curl --silent -H "Authorization: Basic ABC123ABC" \
    --request GET --url 'https://pkc-abcde.us-west4.gcp.confluent.cloud:443/kafka/v3/clusters/lkc-vo9pz/topics/testTopic1/configs'  | jq | tee testTopic1-configs.txt
    

    The response shows a list of topic configuration properties and the values these are set to:

    {
    
      "kind": "KafkaTopicConfigList",
    
      "metadata": {
    
        "self": "https://pkc-abcde.us-west4.gcp.confluent.cloud:443/kafka/v3/clusters/lkc-vo9pz/topics/testTopic1/configs",
    
        "next": null
    
      },
    
      "data": [
    
        {
    
          "kind": "KafkaTopicConfig",
    
          "metadata": {
    
            "self": "https://pkc-abcde.us-west4.gcp.confluent.cloud:443/kafka/v3/clusters/lkc-vo9pz/topics/testTopic1/configs/cleanup.policy",
    
            "resource_name": "crn:///kafka=lkc-vo9pz/topic=testTopic1/config=cleanup.policy"
    
          },
    
          "cluster_id": "lkc-vo9pz",
    
          "name": "cleanup.policy",
    
          "value": "delete",
    
          "is_read_only": false,
    
          "is_sensitive": false,
    
          "source": "DYNAMIC_TOPIC_CONFIG",
    
          "synonyms": [
    
            {
    
              "name": "cleanup.policy",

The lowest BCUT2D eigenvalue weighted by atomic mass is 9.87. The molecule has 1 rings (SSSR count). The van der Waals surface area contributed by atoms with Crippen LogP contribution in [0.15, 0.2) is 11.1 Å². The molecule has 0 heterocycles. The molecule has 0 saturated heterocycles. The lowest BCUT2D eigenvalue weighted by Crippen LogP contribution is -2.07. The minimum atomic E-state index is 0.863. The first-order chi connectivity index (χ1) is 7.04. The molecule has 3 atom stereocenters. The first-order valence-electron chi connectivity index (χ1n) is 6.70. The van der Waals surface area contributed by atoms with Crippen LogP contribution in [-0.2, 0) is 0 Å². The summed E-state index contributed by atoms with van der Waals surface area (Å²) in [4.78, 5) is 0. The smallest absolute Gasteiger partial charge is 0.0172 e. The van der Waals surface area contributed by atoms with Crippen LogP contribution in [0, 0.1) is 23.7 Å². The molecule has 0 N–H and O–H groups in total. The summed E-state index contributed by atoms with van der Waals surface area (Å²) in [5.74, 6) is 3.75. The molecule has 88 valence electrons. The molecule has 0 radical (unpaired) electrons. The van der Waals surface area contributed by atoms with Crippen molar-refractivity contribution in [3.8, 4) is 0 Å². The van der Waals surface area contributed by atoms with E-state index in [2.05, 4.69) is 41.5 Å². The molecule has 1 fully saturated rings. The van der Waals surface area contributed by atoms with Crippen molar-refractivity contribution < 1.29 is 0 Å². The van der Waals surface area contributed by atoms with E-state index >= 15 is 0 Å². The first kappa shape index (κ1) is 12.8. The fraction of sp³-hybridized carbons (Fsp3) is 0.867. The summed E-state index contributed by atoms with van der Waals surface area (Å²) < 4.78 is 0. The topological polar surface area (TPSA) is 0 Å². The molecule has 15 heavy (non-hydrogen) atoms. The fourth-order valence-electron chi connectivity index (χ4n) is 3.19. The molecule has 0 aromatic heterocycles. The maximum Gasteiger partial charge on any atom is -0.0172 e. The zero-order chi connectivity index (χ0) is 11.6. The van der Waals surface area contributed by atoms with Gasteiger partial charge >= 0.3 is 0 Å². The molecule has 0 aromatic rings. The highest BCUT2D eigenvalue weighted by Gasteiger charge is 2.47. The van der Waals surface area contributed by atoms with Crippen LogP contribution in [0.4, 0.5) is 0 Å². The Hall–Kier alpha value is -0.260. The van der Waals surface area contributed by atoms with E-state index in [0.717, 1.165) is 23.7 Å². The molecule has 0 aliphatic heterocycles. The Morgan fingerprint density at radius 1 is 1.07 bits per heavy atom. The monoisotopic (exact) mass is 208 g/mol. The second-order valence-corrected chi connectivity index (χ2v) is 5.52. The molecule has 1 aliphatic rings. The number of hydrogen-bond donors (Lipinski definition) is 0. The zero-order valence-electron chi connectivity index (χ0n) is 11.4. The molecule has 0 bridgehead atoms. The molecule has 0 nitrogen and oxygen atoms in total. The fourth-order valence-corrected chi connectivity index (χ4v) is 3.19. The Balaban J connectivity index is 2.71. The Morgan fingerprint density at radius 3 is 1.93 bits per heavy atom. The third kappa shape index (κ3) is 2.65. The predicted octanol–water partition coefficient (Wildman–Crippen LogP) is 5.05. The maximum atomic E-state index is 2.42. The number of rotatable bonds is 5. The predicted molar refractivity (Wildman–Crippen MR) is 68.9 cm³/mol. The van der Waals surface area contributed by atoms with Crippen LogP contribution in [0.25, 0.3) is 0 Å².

"value": "delete",
    
              "source": "DYNAMIC_TOPIC_CONFIG"
    
            },
    
            {
    
              "name": "log.cleanup.policy",
    
              "value": "delete",
    
              "source": "DEFAULT_CONFIG"
    
            }
    
          ],
    
          "topic_name": "testTopic1",
    
          "is_default": false
    
        },
    
        ...
    
  2. Edit the topic configuration.

    You can find a full list of configuration properties in the Topic Configurations reference in the Confluent Platform documentation.

    To edit the topic properties, add the property name to the end of the URL:

    curl -H "Authorization: Basic <BASE64-encoded-key-and-secret>" -H 'Content-Type: application/json' \
    --request PUT  --url 'https://<REST-endpoint>/kafka/v3/clusters/<cluster-id>/topics/‘<topic-name>/configs/<property-name> \
    -d '{"value": “<New value>”}

    For example, to change the value of retention.ms, from its default value of 604800000 (7 days) to 259200000 (3 days):

    curl -H "Authorization: Basic ABC123ABC" -H 'Content-Type: application/json' --request PUT  \
    --url 'https://pkc-abcde.us-west4.gcp.confluent.cloud:443/kafka/v3/clusters/lkc-vo9pz/topics/testTopic1/configs/retention.ms' \
    -d '{"value": "259200000"}'
    

    No response payload is returned for this call.

  3. View the updated topic configuration.

    To view the value for a single property, specify the property name in the URL:

    curl -H "Authorization: Basic <BASE64-encoded-key-and-secret>" --request GET --url 'https://<REST-endpoint>/kafka/v3/clusters/<cluster-id>/topics/<topic-name>/configs/<property-name>’
    

    For example:

    curl -H "Authorization: Basic ABC123ABC" --request GET --url 'https://pkc-abcde.us-west4.gcp.confluent.cloud:443/kafka/v3/clusters/lkc-vo9pz/topics/testTopic1/configs/retention.ms'